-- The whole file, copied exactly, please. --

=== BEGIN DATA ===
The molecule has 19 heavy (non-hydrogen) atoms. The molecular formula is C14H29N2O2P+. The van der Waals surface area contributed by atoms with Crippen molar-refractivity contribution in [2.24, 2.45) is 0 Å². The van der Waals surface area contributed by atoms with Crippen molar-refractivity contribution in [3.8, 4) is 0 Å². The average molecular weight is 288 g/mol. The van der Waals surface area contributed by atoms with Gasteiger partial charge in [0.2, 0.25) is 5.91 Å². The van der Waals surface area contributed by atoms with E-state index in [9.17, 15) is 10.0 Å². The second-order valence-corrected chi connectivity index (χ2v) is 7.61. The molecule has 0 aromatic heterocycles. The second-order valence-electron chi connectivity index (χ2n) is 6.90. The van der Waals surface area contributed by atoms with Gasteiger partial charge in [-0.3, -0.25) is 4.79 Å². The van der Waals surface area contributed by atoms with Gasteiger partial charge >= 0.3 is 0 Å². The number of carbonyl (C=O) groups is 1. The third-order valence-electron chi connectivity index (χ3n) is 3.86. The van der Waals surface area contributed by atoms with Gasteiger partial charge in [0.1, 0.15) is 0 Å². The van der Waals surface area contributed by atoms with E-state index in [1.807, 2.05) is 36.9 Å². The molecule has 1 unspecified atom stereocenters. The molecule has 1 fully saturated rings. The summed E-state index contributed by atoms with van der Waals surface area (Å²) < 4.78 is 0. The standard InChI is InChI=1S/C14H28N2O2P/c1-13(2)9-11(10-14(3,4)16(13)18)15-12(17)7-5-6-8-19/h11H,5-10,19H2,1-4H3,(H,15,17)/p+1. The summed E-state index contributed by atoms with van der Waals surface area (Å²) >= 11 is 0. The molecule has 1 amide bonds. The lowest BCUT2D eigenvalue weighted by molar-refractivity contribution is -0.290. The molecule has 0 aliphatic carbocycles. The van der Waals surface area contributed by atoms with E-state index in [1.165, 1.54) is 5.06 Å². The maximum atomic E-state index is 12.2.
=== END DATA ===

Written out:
The molecule has 19 heavy (non-hydrogen) atoms. The molecular formula is C14H29N2O2P+. The van der Waals surface area contributed by atoms with Crippen molar-refractivity contribution in [2.24, 2.45) is 0 Å². The van der Waals surface area contributed by atoms with Crippen molar-refractivity contribution in [3.8, 4) is 0 Å². The average molecular weight is 288 g/mol. The van der Waals surface area contributed by atoms with Gasteiger partial charge in [0.2, 0.25) is 5.91 Å². The van der Waals surface area contributed by atoms with E-state index in [9.17, 15) is 10.0 Å². The second-order valence-corrected chi connectivity index (χ2v) is 7.61. The molecule has 0 aromatic heterocycles. The second-order valence-electron chi connectivity index (χ2n) is 6.90. The van der Waals surface area contributed by atoms with Gasteiger partial charge in [-0.3, -0.25) is 4.79 Å². The van der Waals surface area contributed by atoms with Gasteiger partial charge >= 0.3 is 0 Å². The number of carbonyl (C=O) groups is 1. The third-order valence-electron chi connectivity index (χ3n) is 3.86. The van der Waals surface area contributed by atoms with Gasteiger partial charge in [0.1, 0.15) is 0 Å². The van der Waals surface area contributed by atoms with E-state index in [1.807, 2.05) is 36.9 Å². The molecule has 1 unspecified atom stereocenters. The molecule has 1 fully saturated rings. The summed E-state index contributed by atoms with van der Waals surface area (Å²) < 4.78 is 0. The standard InChI is InChI=1S/C14H28N2O2P/c1-13(2)9-11(10-14(3,4)16(13)18)15-12(17)7-5-6-8-19/h11H,5-10,19H2,1-4H3,(H,15,17)/p+1. The summed E-state index contributed by atoms with van der Waals surface area (Å²) >= 11 is 0. The molecule has 1 amide bonds. The lowest BCUT2D eigenvalue weighted by molar-refractivity contribution is -0.290. The molecule has 0 aliphatic carbocycles. The van der Waals surface area contributed by atoms with E-state index in [1.165, 1.54) is 5.06 Å². The maximum atomic E-state index is 12.2.